Graduation Date

Spring 5-6-2010

Degree Name

Doctor of Philosophy (PhD)

School Name

The University of Texas School of Health Information Sciences at Houston

Advisory Committee

Dr. Jiajie Zhang


Data management; Data quality; Clinical research; Registries; Electronic data processing; Chart review; Medical record abstraction (MRA); Data collection; Distributed cognition;


Clinical Research Data Quality Literature Review and Pooled Analysis

We present a literature review and secondary analysis of data accuracy in clinical research and related secondary data uses. A total of 93 papers meeting our inclusion criteria were categorized according to the data processing methods. Quantitative data accuracy information was abstracted from the articles and pooled. Our analysis demonstrates that the accuracy associated with data processing methods varies widely, with error rates ranging from 2 errors per 10,000 files to 5019 errors per 10,000 fields. Medical record abstraction was associated with the highest error rates (70–5019 errors per 10,000 fields). Data entered and processed at healthcare facilities had comparable error rates to data processed at central data processing centers. Error rates for data processed with single entry in the presence of on-screen checks were comparable to double entered data. While data processing and cleaning methods may explain a significant amount of the variability in data accuracy, additional factors not resolvable here likely exist.

Defining Data Quality for Clinical Research: A Concept Analysis

Despite notable previous attempts by experts to define data quality, the concept remains ambiguous and subject to the vagaries of natural language. This current lack of clarity continues to hamper research related to data quality issues. We present a formal concept analysis of data quality, which builds on and synthesizes previously published work. We further posit that discipline-level specificity may be required to achieve the desired definitional clarity. To this end, we combine work from the clinical research domain with findings from the general data quality literature to produce a discipline-specific definition and operationalization for data quality in clinical research. While the results are helpful to clinical research, the methodology of concept analysis may be useful in other fields to clarify data quality attributes and to achieve operational definitions.

Medical Record Abstractor’s Perceptions of Factors Impacting the Accuracy of Abstracted Data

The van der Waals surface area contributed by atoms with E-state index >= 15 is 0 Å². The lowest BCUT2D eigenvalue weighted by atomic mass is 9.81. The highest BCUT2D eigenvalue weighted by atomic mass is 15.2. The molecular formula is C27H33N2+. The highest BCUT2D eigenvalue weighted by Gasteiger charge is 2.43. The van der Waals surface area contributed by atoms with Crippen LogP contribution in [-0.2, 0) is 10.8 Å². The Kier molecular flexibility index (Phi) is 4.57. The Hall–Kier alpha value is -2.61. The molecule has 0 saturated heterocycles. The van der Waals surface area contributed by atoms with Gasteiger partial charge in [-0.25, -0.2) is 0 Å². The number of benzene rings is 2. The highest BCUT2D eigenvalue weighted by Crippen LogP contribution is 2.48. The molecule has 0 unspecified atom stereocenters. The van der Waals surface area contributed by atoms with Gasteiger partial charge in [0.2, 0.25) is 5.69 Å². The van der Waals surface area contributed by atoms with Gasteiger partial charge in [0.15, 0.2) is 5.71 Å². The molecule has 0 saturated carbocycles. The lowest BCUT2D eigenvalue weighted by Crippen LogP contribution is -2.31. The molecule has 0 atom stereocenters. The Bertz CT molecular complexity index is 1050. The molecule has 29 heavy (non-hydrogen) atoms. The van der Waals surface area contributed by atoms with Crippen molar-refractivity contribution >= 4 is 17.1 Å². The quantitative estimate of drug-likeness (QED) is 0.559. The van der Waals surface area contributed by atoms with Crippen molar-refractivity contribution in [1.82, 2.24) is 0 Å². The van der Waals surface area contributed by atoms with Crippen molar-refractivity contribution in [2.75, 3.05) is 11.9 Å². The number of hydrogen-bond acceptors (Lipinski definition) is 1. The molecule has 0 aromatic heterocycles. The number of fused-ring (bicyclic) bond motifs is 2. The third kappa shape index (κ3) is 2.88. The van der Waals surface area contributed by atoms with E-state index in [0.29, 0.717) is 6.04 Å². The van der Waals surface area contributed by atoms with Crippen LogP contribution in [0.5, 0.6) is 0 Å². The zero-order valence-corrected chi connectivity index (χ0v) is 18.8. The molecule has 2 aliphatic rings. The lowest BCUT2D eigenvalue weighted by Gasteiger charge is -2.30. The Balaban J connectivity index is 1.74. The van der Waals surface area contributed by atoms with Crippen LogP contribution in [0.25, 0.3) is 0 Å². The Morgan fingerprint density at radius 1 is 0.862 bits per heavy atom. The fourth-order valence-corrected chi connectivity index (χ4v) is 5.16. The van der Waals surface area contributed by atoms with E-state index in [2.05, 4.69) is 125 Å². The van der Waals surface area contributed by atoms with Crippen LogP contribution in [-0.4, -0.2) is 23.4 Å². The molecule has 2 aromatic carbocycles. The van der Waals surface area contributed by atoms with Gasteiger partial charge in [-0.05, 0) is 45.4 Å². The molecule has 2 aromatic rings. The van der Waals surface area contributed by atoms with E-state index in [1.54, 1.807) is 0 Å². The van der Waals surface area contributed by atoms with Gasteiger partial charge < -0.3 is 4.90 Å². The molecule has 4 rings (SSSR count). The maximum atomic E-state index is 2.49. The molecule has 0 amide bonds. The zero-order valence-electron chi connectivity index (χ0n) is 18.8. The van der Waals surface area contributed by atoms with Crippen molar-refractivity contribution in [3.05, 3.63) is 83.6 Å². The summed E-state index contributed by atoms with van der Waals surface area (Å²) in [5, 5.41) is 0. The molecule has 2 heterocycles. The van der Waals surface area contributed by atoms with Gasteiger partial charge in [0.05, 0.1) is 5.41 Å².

Medical record abstraction (MRA) is known to be a significant source of data errors in secondary data uses. Factors impacting the accuracy of abstracted data are not reported consistently in the literature. Two Delphi processes were conducted with experienced medical record abstractors to assess abstractor’s perceptions about the factors. The Delphi process identified 9 factors that were not found in the literature, and differed with the literature by 5 factors in the top 25%. The Delphi results refuted seven factors reported in the literature as impacting the quality of abstracted data. The results provide insight into and indicate content validity of a significant number of the factors reported in the literature. Further, the results indicate general consistency between the perceptions of clinical research medical record abstractors and registry and quality improvement abstractors.

Distributed Cognition Artifacts on Clinical Research Data Collection Forms

Medical record abstraction, a primary mode of data collection in secondary data use, is associated with high error rates. Distributed cognition in medical record abstraction has not been studied as a possible explanation for abstraction errors. We employed the theory of distributed representation and representational analysis to systematically evaluate cognitive demands in medical record abstraction and the extent of external cognitive support employed in a sample of clinical research data collection forms. We show that the cognitive load required for abstraction in 61% of the sampled data elements was high, exceedingly so in 9%. Further, the data collection forms did not support external cognition for the most complex data elements. High working memory demands are a possible explanation for the association of data errors with data elements requiring abstractor interpretation, comparison, mapping or calculation. The representational analysis used here can be used to identify data elements with high cognitive demands.


Dissertation contains four articles, three of which seem to have been published and the first two have the "for review only" water mark for Journal of the Society for Clinical Trials and Journal of Data and Information Quality respectively. Please check with publishers..